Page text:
Posted: Jul 11, 2021 11:19 GMT
A scientific analysis revealed that all raw food samples contained multi-resistant enterococci.
Antibiotic resistant bacteria, known as superbugs and considered by the World Health Organization as one of the greatest dangers to international public health.
A group of researchers from the University of Porto (Portugal) analyzed 55 samples of canine food from 25 brands —Available nationally and internationally—, including 14 samples of frozen raw food, and it turned out that 30 samples (54%) contained the bacteria Enterococci, which can live in human intestines without causing harm, but pose danger to other parts of the body.
More than 40% of these bacteria were resistant to a wide range of antibiotics, such as erythromycin, tetracycline, gentamicin or ciprofloxacin. 23% of the enterococci were resistant to the linezolidA last resort antibiotic used in severe cases when all others have failed.
Multiresistant enterococci were discovered in all samples of raw food and only in three of non-raw food.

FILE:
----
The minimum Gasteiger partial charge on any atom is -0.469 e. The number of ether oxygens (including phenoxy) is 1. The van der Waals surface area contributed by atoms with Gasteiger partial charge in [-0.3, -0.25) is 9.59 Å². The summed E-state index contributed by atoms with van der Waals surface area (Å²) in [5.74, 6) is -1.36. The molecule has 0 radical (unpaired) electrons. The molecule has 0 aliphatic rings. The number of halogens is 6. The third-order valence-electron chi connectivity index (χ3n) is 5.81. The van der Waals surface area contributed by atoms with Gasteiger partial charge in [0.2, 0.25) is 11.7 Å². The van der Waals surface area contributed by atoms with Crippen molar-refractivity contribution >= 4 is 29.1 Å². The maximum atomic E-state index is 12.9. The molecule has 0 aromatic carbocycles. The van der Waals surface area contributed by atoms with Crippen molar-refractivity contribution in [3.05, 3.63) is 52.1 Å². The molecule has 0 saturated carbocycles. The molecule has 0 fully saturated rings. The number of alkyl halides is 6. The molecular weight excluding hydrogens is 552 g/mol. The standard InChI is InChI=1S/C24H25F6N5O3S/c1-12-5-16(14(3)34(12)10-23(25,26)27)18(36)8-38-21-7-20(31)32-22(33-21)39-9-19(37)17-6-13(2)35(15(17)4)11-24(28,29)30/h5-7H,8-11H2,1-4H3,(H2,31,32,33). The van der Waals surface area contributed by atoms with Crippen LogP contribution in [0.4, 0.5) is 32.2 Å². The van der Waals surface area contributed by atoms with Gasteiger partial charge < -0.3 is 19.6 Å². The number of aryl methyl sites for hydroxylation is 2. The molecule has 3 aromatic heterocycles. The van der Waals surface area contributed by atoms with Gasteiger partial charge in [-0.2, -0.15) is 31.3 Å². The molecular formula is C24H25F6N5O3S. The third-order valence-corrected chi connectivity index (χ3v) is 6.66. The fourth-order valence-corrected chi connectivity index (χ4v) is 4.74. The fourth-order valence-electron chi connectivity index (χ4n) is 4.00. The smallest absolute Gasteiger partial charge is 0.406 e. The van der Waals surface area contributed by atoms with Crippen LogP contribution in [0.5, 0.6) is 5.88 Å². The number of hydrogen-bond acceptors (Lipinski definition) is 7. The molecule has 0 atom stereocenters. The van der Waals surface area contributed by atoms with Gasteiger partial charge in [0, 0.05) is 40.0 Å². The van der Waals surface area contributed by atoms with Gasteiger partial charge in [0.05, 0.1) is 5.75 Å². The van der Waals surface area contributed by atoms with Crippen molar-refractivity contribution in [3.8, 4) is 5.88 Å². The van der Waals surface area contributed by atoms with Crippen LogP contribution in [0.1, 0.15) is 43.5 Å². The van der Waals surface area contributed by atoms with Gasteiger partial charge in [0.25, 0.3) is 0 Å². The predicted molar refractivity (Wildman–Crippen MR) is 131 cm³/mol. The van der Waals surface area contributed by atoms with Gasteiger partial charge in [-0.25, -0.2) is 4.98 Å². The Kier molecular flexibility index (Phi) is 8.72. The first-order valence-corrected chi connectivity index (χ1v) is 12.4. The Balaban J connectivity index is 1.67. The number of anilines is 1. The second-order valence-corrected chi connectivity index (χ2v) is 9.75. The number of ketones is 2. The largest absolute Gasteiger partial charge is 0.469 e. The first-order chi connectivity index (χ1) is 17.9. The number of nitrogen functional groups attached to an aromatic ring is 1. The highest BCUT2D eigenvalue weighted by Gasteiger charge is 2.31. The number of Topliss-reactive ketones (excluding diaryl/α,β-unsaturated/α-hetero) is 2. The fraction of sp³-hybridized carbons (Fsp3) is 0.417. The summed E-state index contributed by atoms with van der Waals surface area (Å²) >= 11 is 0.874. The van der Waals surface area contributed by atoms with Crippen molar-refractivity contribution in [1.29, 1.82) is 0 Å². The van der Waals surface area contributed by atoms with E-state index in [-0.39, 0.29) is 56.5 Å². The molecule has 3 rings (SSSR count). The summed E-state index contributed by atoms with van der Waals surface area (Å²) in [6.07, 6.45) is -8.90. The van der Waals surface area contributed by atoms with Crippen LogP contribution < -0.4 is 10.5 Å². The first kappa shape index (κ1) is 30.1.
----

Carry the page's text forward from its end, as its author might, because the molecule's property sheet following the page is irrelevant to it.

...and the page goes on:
A genetic analysis revealed that some of these multi-resistant bacteria are identical to those discovered in patients hospitable in the UK, Germany and the Netherlands. Identical bacteria have also been found in farm animals and sewage water in the United Kingdom.
In their study, cited in EurekAlert and to be presented at this year’s European Congress of Clinical Microbiology and Infectious Diseases, the researchers warn about the “threat to international public health” which involves the transmission of superbugs found in dog food to humans through the handling of food or dog excrement.
The researchers call on European regulators to raise awareness of the problem and recommend that dog owners always wash their hands with soap after handling dog food or picking up their droppings.
Drug-resistant infections are the cause of some 700,000 deaths annually in the world and the UN warns that the figure could reach 10 million by 2050.
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